Or let’s imagine as a little girl, your father abused you. He yelled at you, threatened you, and battered you physically. Imagine you grow up and have a male boss. He’s a big man, 6 feet 3 inches tall and 250 pounds. You’re intimidated by his very size, feeling like a little girl with her big father and aren’t conscious that his size is a trigger all by itself. But one day you see him in his office with one of the other people he manages, arguing and looking angry. He calls you into the office to take care of something, and you don’t even realize how scared you feel. You go in, he hasn’t cooled down yet so his voice is still raised when he talks to you. It triggers all the many times your giant of a father yelled at you and then smacked you. You feel you can’t stand it one more time, so take some of the contracts you’re holding and rip them in half, throwing the rest of the papers at him, shrieking “I’m done. I’m gone. I quit this #$%&*# job,” and running out of the office. Because you haven’t been helped to feel the pain from your childhood, or to tease apart what is today’s pain and what is pain from long ago . . . without even realizing it, you’re trying to escape from the pain you felt with your father that’s still alive inside you, but acting it out with your boss.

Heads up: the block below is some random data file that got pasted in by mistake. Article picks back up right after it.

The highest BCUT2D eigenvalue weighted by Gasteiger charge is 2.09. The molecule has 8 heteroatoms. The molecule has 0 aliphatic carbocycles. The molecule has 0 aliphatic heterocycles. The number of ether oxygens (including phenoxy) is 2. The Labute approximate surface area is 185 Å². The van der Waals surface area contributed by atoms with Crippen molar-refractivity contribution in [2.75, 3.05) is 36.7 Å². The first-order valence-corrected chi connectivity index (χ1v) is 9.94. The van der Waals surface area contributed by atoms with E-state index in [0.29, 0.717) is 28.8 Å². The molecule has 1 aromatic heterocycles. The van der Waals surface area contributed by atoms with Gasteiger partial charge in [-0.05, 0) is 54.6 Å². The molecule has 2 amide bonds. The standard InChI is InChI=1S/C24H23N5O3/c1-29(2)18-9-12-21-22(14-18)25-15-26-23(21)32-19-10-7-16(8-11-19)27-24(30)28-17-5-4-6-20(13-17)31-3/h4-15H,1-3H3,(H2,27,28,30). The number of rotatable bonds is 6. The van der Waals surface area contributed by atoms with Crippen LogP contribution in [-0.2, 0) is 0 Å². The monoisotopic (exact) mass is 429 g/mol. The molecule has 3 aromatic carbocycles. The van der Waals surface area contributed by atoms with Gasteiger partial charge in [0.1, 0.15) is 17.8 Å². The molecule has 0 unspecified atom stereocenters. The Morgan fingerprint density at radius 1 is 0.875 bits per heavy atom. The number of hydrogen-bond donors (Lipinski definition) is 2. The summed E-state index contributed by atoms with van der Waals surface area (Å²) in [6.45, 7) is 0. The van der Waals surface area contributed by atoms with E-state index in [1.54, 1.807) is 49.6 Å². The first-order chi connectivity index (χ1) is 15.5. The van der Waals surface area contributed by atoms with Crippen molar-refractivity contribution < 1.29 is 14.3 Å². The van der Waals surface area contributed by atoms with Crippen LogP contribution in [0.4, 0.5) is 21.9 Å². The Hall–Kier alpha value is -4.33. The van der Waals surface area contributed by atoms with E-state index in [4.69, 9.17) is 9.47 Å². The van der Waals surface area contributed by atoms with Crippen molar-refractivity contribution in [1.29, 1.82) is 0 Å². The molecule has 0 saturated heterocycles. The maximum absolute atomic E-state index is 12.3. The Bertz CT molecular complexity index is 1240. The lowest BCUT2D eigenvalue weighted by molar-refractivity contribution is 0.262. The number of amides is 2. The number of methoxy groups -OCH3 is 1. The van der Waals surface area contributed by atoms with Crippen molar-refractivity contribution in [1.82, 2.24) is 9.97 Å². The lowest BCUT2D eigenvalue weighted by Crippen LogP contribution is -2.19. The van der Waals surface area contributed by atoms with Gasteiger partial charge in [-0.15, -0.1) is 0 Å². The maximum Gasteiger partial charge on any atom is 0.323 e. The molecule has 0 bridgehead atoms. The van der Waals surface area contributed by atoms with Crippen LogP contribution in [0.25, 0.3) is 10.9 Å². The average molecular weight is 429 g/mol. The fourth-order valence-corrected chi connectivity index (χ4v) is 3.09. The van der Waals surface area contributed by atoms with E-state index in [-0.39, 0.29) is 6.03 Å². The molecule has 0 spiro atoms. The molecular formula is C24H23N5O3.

Whatever else we may say it is, violence is definitely an escape hatch … a lashing out to avoid the feelings—both here-and-now feelings and and also feelings from long ago in our childhood that can be triggered by current life events.
Having an escape hatch open, keeping an escape hatch open—like hurting or killing someone—gives us a dangerous opening to run away from learning how to feel the feelings and what to do with them constructively.
What part does each of us play in violence?
Whether we know it or not . . . whether we want to know it or not, in addition to the gentleness and peacefulness we have within us, we all have the seeds of violence within us, too. It comes as part of our reaction to our early pain, trauma, or even torture. It’s an involuntary, perhaps even preverbal, precognitive response to feelings we experience as unbearable.
If we haven’t had the help to build our own capacity to feel—to feel even the unbearable—we can’t help others, including our children, our students, our patients, build their capacity to feel. And we also become intolerant of others peoples’ feelings. And if we haven’t had the help to build our individual capacity to feel, we will add our individual violent escape hatches to the collective unconscious, as well. Now the violent results can occur on a communal, national, even global scale. Look at war and torture on an international level.